Foiling intellectual property theft in a digital-first world
In today’s data-driven world, the expectations and demands faced by many organizations worldwide are reaching unseen levels. To meet the challenge, a data-driven approach is necessary, with effective digital transformation needed to improve operational efficiency, streamline processes, and get more out of legacy technology.
But while a digital-first approach can help organizations elevate their performance to new heights, it can also make them more vulnerable to external threats. These dangers range from hostile foreign governments to highly motivated bad actors, all of whom are constantly looking for ways to bypass data security measures and get their hands on sensitive IP, secrets, and technology.
Understanding the risks faced
In a powerful joint speech with the FBI Director, Christopher Wray, earlier this year, MI5 Director General Ken McCallum urged leaders in attendance to ensure they are properly protecting themselves and their sensitive data before it’s too late. As part of this, he listed a series of key questions that every organization should ask itself to properly understand the risks faced. These include:
- Does the organization know what its “crown jewels” are?
- Does the organization have a thoughtful security culture at all levels, or does everyone leave it to a security department that’s off to one side, only to be contacted in an emergency?
- Has the organization put the right controls in place to assess the risks attached to its funding sources and partnerships, and to protect its supply chain?
- Does the organization have a strategic approach to managing the risks and have those risks been discussed at board level?
Addressing these questions can serve as a best-practice roadmap for organizations aiming to manage risk effectively. One of the biggest obstacles for public sector agencies to meet these challenges is fragmented and siloed data, which prevents them from seeing the full picture of their risk landscape. These pressures—coupled with an increasing pace of organizational decision-making, and the rapid availability and volume of data—are making it harder than ever to run an efficient and resilient agency. So, what are the options available to governments?
The growing role of advanced analytics in risk management
When it comes to risk management, technology is playing a bigger and bigger role for many organizations. Entity resolution and graph analytics are powerful tools to help business leaders better understand all parties that they may be considering doing business with before any commitment is made.
Entity resolution connects a wide range of disparate data to help remove data duplicates from data lakes, warehouses and/or databases, thus improving data quality. Different iterations of names, changes in address, or multiple phone numbers can harm IP theft investigations, which is why it’s vital that organizations can understand and trust their data. There are often inaccuracies and challenges to make accurate decisions with a weaker data infrastructure and currently as many as one in eight customer records are duplicates which is contributing to widespread mistrust through organizations.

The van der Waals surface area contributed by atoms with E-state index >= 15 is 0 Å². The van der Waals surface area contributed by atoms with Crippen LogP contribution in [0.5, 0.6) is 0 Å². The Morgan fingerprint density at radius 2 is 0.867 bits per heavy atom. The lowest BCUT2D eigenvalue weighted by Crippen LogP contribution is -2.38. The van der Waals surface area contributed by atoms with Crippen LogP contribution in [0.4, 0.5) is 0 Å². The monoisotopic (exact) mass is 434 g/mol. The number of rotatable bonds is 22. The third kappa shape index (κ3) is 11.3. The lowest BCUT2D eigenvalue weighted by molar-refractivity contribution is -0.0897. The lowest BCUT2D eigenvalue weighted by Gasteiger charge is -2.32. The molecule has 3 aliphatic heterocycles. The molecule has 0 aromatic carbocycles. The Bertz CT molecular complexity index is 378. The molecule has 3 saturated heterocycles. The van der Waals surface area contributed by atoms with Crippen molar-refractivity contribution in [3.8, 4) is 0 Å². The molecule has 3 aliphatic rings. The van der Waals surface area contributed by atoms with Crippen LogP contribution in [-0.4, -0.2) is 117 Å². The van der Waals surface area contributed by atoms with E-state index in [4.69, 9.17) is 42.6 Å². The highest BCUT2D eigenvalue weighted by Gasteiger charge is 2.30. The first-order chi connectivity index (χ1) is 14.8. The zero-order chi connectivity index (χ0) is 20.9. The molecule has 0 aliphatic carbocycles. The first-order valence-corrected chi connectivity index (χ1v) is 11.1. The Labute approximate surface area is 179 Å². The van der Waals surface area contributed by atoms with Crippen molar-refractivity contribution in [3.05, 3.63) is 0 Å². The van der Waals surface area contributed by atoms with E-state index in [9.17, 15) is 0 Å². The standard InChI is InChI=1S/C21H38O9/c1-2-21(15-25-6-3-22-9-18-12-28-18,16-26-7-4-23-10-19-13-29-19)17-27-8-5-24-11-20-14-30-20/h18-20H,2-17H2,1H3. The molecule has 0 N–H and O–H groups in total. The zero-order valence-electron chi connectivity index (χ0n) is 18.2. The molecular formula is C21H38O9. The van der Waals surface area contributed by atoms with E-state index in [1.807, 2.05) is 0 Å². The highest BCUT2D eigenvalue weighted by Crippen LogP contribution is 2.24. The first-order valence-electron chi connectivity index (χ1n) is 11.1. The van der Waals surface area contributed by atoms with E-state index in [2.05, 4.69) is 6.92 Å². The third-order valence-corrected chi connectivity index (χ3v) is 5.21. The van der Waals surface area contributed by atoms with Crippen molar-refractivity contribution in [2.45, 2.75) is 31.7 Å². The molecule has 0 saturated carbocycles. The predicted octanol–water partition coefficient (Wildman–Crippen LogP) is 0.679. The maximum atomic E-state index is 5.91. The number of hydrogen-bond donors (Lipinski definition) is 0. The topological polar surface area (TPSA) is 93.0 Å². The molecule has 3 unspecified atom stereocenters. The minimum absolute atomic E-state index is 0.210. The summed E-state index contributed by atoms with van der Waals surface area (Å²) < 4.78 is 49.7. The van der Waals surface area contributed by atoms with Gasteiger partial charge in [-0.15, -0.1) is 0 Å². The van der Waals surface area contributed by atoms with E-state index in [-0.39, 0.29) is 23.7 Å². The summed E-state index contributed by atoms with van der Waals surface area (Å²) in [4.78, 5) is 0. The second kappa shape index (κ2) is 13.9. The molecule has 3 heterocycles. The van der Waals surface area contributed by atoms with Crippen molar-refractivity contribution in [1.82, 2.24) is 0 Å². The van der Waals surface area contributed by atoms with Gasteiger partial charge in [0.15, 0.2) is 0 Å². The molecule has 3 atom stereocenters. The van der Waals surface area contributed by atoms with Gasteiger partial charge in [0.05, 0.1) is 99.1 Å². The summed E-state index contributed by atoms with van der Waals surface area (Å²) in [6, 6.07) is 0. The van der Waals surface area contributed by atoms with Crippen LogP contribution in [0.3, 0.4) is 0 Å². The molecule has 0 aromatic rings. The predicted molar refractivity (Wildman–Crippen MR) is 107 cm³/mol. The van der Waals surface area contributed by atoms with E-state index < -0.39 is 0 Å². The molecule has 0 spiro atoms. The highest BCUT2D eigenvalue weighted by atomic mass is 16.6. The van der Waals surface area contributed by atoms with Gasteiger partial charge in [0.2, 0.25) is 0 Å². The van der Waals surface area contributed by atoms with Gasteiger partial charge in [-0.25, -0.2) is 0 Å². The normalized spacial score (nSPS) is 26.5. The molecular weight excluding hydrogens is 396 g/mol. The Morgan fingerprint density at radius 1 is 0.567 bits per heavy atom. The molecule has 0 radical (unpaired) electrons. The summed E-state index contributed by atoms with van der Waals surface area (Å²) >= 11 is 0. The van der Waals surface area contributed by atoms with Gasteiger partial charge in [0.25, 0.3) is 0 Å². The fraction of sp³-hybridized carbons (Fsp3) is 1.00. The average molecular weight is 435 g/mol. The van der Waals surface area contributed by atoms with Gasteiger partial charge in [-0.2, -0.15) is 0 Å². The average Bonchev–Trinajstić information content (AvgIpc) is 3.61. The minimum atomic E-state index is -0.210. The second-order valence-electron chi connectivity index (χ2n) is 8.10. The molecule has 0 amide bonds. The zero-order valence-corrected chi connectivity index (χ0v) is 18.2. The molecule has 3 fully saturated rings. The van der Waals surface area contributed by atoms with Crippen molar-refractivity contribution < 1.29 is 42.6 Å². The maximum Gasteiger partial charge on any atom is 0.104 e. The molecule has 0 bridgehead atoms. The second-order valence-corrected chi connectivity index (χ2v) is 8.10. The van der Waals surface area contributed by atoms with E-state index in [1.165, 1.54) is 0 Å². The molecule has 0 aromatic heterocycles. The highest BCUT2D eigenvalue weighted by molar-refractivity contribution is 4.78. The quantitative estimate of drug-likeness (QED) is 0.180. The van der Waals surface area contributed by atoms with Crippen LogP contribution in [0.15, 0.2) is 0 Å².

Graph analytics uncovers critical information that would otherwise remain unknown. This includes things like existing/prior connections, any past or present financial issues faced, sanctions incurred, unauthorized digital or physical access attempts and many other factors, all of which can be used to make a more informed decision at the outset.
Better information equals better decision-making
Entering any new professional relationship, be it with an employee, customer, partner, or other entity, will always carry an element of risk. The more that is known about this risk beforehand, the less chance there is for nasty surprises down the road.
Of course, there are countless other day-to-day business scenarios, where having a complete picture of customers, partners, employees, suppliers, etc., can lead to better decision-making from a risk avoidance/mitigation perspective.
The beauty of advanced analytics is that it can use commercially available data from a wide range of sources including credit information, public records, corporate filings, social media, sanctions lists, and more, to quickly give organizations all the information they need. This enables contextual decision intelligence in which this connected view of organizational data can reveal the intricate relationships between people and places. This provides the context to turn data into better decisions at scale.
Every year, IP theft costs organizations around the world hundreds of billions of dollars in lost revenues. To mitigate this, public sector leaders need to do a better job of identifying the risks they face before it’s too late. Unfortunately, many of them simply lack the resources or knowledge to do so effectively. Using advanced analytics as part of any risk mitigation strategy saves hundreds of hours of manual risk analysis, enabling leaders to make truly informed business decisions at the outset of any new relationship, when it matters most.